TGIFridays: Quick look at the Sinar X large format camera

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Its Friday again! And letting our hair down, we taken a quick and closer look at my (new to me) Sinar X large 4×5 format camera with Nikkor W 180mm f/5.6 lens.

We have covered large format film photography and cameras in our earlier TGIFriday articles. My first hands-on encounter was with the Sinar P at Crisp Contrasts, a commercial studio who represent me as a photographer. I further followed up with a short piece on the delivery of my own Sinar X camera.

The Sinar X is a full featured monorail camera, capable of a very large range of motion for both the standards. Shown here, the front standard is raised 38mm, right swing of 30° and front tilt of 15° while simultaneously holding the rear standard at the 0mm position, with left swing of 30° and rear tilt of 15°. This is an extremen position, seldom used in regular photography, but usable with a suitable lens.

I bought 2 boxes of relatively inexpensive black & white sheet film (Shanghai GP3) and 2 boxes of relatively expensive slide sheet films (Fujifilm Provia RDP III). Film developing in black and white is relatively straightforward and inexpensive. I develop with Ilfortec HC with Ilford Rapid Fixer, with just a water stop bath, and get excellent results.

St. Joseph’s Church in Singapore. Photographed with the Sinar X/Nikkor 180mm f5.6 with Shanghai GP3, developed with Ilfortec HC.

E6 development for Provia is developed at a local lab – Analog Film Lab. Development is rather expensive, and currently stands at SGD 12 a sheet.

Dataran Merdeka, Kuala Lumpur. Photographed with Sinar X/Nikkor 180mm f5.6. Provia RDP III, E6 development by Analog Film Lab.

I will do a quick guide to developing black and white film in a later TGIFriday episode.

TGIFridays: Quick look at the Sinar X large format camera

The Camera body – the Sinar X

The Sinar X is designed to be a cost efficient alternative to the flagship P2 model, performing all functions with equal excellence while deliberately dispensing with some of the operating amenities. The camera is is delivered with a simple back, while the P2 is delivered with a TTL Metering Back which can be used for direct spot metering. However, the TTL Metering can be fitted to the X as an option (increasing the cost).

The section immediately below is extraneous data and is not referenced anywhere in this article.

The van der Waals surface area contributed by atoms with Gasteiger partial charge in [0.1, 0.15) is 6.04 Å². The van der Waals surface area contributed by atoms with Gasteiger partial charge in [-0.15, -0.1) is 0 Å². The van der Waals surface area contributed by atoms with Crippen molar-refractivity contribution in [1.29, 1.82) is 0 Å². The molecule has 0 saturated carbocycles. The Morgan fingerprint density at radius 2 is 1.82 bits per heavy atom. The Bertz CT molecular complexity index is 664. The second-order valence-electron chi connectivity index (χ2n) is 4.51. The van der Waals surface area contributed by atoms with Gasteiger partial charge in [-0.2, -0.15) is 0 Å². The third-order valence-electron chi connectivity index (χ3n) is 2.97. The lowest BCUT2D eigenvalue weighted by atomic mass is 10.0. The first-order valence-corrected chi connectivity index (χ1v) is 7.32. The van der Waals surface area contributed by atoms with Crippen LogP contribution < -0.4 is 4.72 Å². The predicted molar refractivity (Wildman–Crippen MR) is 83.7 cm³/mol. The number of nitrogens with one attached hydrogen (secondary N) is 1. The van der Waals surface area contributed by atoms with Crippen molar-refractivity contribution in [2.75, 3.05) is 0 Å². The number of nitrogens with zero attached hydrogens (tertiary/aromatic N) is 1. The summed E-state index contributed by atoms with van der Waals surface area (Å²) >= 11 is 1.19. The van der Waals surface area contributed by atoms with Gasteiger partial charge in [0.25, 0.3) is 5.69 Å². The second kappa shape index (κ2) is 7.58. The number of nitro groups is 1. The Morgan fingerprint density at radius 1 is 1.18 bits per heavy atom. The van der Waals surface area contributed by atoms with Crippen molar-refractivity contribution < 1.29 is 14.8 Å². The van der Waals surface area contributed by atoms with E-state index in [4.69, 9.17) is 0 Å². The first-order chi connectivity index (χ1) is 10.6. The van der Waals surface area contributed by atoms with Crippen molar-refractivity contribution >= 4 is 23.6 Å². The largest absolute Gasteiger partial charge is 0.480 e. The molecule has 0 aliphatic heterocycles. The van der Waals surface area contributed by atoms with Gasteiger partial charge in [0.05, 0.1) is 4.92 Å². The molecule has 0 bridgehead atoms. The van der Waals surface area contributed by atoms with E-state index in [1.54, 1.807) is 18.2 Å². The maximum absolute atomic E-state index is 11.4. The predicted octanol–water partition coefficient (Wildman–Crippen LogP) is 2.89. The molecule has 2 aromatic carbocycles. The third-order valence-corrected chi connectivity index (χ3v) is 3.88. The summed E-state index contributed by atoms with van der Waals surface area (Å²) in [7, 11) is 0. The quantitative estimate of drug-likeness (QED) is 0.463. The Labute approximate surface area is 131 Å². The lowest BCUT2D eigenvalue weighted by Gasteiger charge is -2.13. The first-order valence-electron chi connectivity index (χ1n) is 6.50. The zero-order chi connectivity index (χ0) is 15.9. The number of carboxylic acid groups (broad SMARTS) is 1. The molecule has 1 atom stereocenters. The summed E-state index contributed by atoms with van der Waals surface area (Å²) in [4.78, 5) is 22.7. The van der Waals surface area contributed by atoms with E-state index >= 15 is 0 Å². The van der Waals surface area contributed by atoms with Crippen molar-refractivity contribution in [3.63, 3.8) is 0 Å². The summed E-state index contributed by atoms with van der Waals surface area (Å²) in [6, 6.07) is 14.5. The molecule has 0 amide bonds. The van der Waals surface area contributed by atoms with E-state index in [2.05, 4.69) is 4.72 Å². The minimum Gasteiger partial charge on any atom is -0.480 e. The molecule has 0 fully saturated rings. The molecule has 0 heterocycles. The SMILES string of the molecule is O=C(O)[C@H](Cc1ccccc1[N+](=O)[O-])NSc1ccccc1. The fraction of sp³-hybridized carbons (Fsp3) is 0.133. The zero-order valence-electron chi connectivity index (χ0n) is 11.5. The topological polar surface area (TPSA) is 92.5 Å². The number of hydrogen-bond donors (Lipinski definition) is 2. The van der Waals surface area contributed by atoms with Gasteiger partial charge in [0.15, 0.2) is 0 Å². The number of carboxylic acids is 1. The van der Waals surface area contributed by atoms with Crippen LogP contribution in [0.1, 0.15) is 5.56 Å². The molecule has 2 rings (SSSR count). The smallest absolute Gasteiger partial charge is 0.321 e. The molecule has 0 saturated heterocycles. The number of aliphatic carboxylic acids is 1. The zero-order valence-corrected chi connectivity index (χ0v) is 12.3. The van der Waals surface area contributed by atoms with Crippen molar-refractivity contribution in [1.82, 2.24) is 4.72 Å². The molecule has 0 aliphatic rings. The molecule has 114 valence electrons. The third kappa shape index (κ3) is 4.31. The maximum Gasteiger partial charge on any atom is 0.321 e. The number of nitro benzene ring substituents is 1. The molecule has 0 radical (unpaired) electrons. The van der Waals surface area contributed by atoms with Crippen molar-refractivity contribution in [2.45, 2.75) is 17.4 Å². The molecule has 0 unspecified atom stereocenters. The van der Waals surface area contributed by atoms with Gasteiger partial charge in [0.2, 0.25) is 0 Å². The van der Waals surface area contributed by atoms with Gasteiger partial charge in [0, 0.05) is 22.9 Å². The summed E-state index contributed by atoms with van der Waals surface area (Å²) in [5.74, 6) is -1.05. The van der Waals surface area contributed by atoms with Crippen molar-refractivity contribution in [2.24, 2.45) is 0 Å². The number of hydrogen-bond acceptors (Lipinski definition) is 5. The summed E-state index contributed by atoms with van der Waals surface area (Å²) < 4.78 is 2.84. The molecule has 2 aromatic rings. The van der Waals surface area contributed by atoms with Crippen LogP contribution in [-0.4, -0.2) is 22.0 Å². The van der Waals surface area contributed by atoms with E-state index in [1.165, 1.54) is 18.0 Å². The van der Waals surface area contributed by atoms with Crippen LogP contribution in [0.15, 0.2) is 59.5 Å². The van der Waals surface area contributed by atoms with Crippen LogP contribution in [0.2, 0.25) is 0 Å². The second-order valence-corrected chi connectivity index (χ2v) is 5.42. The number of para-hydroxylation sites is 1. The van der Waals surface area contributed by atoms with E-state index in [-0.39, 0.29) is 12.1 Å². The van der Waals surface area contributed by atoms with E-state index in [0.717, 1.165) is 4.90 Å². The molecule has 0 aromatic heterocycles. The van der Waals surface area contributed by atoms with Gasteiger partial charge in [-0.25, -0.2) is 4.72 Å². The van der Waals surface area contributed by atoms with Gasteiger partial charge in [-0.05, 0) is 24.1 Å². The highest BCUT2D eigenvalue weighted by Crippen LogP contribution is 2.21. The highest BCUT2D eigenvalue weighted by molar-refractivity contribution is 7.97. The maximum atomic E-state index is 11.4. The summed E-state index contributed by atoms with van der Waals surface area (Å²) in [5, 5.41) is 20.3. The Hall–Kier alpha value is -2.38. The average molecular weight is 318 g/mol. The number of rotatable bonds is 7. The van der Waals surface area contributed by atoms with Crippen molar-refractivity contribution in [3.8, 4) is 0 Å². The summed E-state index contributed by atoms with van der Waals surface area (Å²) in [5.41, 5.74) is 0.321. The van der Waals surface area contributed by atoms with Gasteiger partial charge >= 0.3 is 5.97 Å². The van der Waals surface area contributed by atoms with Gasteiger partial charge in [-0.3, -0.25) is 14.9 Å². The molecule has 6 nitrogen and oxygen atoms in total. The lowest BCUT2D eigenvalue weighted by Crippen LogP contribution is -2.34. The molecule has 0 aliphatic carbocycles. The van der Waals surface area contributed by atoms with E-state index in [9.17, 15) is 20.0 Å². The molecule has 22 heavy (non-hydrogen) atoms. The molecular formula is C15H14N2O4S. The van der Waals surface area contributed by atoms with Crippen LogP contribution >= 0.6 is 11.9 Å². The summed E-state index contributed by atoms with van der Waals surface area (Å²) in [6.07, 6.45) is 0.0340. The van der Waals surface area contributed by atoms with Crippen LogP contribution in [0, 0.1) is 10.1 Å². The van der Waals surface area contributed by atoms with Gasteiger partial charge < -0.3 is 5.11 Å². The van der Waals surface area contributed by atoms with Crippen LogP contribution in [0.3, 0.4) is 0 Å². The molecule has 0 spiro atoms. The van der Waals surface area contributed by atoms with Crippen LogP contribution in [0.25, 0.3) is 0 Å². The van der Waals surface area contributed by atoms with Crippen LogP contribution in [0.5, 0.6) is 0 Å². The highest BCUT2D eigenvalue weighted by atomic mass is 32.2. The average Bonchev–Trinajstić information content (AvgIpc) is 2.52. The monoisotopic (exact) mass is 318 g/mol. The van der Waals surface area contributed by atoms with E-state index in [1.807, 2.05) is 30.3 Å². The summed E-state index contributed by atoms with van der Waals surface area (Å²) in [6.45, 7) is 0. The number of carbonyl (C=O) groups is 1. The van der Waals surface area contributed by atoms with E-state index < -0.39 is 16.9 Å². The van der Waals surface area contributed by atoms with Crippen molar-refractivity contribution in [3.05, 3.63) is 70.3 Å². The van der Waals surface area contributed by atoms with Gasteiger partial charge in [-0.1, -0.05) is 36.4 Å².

However, the Sinar signature features like asymmetrical swings and tilts which are yaw free, the depth of field calculator, and two point focusing system remains. The range of motion in the swing/tilts, shifts/rise/falls are exactly the same as for the P2.

The movements for rise, fall, swing, tilt, and fine focus on both standards are effected by concentric knobs driving micrometers on the side of the camera, while the shifts for both standards are performed by the red thumb wheels.

Formats – film and digital

As discussed, the X forgoes the ability to change format from 4×5 to larger formats like 5×7 or 8×10. However, hacks are available to provide this conversion, and for my use case, I doubt I will need any larger than the 4 inch x 5 inch format that it supports. The other change from the P2 is the lack of detents at Zero positions.

The Sinar X is a 4×5 camera which is able to take film measuring 4 inches x 5 inches. Shown here is the rear view (photographer end) with a Fresnel lens attached to the ground glass.

The X supports the standard 4 in x 5 in large format film holders which hold film of the same dimensions. The back features a precision hinge system in which these film holders (by third party manufacturers like Toyo and Fidelity Elite) slots in. The back also features a removable ruled ground glass and Fresnel lens. The ground glass is ruled on the inside to provide 10mm square markings as well as format markings for 6x7cm, 6x8cm, 6x9cm and 6x12cm medium format through a film back which can be attached by a Graflok system built into to the Sinar. Through adapters, digital backs like the Hasselblad CFV II 50C and Phase One IQ4 150 as well as Fujifilm GFX can be attached. Digital medium format, as well as film medium format is much smaller than the area covered by 4×5 sheet film.